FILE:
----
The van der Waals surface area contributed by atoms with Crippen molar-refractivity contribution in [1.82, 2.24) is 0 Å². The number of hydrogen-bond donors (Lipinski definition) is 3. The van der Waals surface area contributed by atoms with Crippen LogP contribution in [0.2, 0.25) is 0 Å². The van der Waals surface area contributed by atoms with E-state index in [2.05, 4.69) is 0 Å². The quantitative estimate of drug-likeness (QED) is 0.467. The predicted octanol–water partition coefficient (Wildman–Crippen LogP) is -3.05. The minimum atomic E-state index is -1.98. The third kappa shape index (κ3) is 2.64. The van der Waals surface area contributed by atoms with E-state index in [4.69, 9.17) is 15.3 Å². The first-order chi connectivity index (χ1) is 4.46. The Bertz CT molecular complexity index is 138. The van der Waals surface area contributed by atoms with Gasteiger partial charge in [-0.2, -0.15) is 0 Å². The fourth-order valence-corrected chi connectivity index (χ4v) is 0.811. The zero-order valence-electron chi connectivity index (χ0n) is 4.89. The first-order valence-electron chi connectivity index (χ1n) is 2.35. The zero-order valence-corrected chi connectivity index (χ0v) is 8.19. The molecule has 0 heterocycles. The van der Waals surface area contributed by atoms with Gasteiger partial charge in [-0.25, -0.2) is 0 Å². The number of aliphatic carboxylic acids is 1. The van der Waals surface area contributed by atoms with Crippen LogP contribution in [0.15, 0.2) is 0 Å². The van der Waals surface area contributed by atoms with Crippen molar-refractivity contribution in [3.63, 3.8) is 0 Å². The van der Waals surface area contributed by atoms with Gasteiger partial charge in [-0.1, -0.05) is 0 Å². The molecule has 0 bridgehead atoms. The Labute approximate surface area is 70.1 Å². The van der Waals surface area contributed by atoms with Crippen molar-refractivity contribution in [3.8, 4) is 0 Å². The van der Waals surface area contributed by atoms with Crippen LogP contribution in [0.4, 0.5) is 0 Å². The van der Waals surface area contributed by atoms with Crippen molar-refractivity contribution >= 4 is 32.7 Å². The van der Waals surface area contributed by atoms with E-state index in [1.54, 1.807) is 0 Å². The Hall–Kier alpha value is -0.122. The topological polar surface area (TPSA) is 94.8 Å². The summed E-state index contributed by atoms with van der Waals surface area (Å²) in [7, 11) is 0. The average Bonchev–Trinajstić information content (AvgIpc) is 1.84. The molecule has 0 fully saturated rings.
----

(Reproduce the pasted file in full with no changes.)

The van der Waals surface area contributed by atoms with Crippen molar-refractivity contribution in [1.82, 2.24) is 0 Å². The number of hydrogen-bond donors (Lipinski definition) is 3. The van der Waals surface area contributed by atoms with Crippen LogP contribution in [0.2, 0.25) is 0 Å². The van der Waals surface area contributed by atoms with E-state index in [2.05, 4.69) is 0 Å². The quantitative estimate of drug-likeness (QED) is 0.467. The predicted octanol–water partition coefficient (Wildman–Crippen LogP) is -3.05. The minimum atomic E-state index is -1.98. The third kappa shape index (κ3) is 2.64. The van der Waals surface area contributed by atoms with E-state index in [4.69, 9.17) is 15.3 Å². The first-order chi connectivity index (χ1) is 4.46. The Bertz CT molecular complexity index is 138. The van der Waals surface area contributed by atoms with Gasteiger partial charge in [-0.2, -0.15) is 0 Å². The fourth-order valence-corrected chi connectivity index (χ4v) is 0.811. The zero-order valence-electron chi connectivity index (χ0n) is 4.89. The first-order valence-electron chi connectivity index (χ1n) is 2.35. The zero-order valence-corrected chi connectivity index (χ0v) is 8.19. The molecule has 0 heterocycles. The van der Waals surface area contributed by atoms with Gasteiger partial charge in [-0.25, -0.2) is 0 Å². The number of aliphatic carboxylic acids is 1. The van der Waals surface area contributed by atoms with Crippen LogP contribution in [0.15, 0.2) is 0 Å². The van der Waals surface area contributed by atoms with Crippen molar-refractivity contribution in [3.63, 3.8) is 0 Å². The van der Waals surface area contributed by atoms with Gasteiger partial charge in [-0.1, -0.05) is 0 Å². The molecule has 0 bridgehead atoms. The Labute approximate surface area is 70.1 Å². The van der Waals surface area contributed by atoms with Crippen molar-refractivity contribution in [3.8, 4) is 0 Å². The van der Waals surface area contributed by atoms with Crippen LogP contribution in [0.4, 0.5) is 0 Å². The van der Waals surface area contributed by atoms with Crippen molar-refractivity contribution >= 4 is 32.7 Å². The van der Waals surface area contributed by atoms with E-state index in [1.54, 1.807) is 0 Å². The Hall–Kier alpha value is -0.122. The topological polar surface area (TPSA) is 94.8 Å². The summed E-state index contributed by atoms with van der Waals surface area (Å²) in [7, 11) is 0. The average Bonchev–Trinajstić information content (AvgIpc) is 1.84. The molecule has 0 fully saturated rings.